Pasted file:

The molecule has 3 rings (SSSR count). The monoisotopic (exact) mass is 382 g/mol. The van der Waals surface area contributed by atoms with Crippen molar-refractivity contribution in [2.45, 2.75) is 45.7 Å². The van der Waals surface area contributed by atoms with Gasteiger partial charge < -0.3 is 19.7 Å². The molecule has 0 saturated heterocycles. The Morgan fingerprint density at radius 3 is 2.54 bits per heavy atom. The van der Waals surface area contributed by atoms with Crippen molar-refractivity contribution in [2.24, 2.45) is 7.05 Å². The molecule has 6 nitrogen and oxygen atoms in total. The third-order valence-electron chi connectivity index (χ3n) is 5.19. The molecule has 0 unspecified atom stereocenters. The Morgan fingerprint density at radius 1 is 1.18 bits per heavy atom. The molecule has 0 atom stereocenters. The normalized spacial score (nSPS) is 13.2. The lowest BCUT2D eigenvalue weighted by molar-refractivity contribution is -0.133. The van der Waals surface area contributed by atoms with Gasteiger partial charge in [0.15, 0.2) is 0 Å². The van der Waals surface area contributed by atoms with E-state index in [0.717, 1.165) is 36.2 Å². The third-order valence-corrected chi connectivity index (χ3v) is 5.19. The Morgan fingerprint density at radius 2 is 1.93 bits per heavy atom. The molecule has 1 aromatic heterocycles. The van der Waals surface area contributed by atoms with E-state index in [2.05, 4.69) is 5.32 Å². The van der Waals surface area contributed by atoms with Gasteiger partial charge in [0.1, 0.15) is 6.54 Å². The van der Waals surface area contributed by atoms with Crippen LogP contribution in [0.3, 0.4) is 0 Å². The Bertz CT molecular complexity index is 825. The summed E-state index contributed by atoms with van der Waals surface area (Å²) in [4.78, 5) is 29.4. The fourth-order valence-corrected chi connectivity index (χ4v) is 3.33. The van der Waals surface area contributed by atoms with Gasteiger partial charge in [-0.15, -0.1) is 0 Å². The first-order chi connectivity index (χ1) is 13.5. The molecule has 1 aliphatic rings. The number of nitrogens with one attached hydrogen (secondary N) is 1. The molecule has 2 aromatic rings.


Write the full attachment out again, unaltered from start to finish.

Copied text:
The molecule has 3 rings (SSSR count). The monoisotopic (exact) mass is 382 g/mol. The van der Waals surface area contributed by atoms with Crippen molar-refractivity contribution in [2.45, 2.75) is 45.7 Å². The van der Waals surface area contributed by atoms with Gasteiger partial charge < -0.3 is 19.7 Å². The molecule has 0 saturated heterocycles. The Morgan fingerprint density at radius 3 is 2.54 bits per heavy atom. The van der Waals surface area contributed by atoms with Crippen molar-refractivity contribution in [2.24, 2.45) is 7.05 Å². The molecule has 6 nitrogen and oxygen atoms in total. The third-order valence-electron chi connectivity index (χ3n) is 5.19. The molecule has 0 unspecified atom stereocenters. The Morgan fingerprint density at radius 1 is 1.18 bits per heavy atom. The molecule has 0 atom stereocenters. The normalized spacial score (nSPS) is 13.2. The lowest BCUT2D eigenvalue weighted by molar-refractivity contribution is -0.133. The van der Waals surface area contributed by atoms with Gasteiger partial charge in [0.15, 0.2) is 0 Å². The van der Waals surface area contributed by atoms with E-state index in [0.717, 1.165) is 36.2 Å². The third-order valence-corrected chi connectivity index (χ3v) is 5.19. The Morgan fingerprint density at radius 2 is 1.93 bits per heavy atom. The molecule has 1 aromatic heterocycles. The van der Waals surface area contributed by atoms with E-state index in [2.05, 4.69) is 5.32 Å². The van der Waals surface area contributed by atoms with Gasteiger partial charge in [0.1, 0.15) is 6.54 Å². The van der Waals surface area contributed by atoms with Crippen LogP contribution in [0.3, 0.4) is 0 Å². The Bertz CT molecular complexity index is 825. The summed E-state index contributed by atoms with van der Waals surface area (Å²) in [4.78, 5) is 29.4. The fourth-order valence-corrected chi connectivity index (χ4v) is 3.33. The van der Waals surface area contributed by atoms with Gasteiger partial charge in [-0.15, -0.1) is 0 Å². The first-order chi connectivity index (χ1) is 13.5. The molecule has 1 aliphatic rings. The number of nitrogens with one attached hydrogen (secondary N) is 1. The molecule has 2 aromatic rings.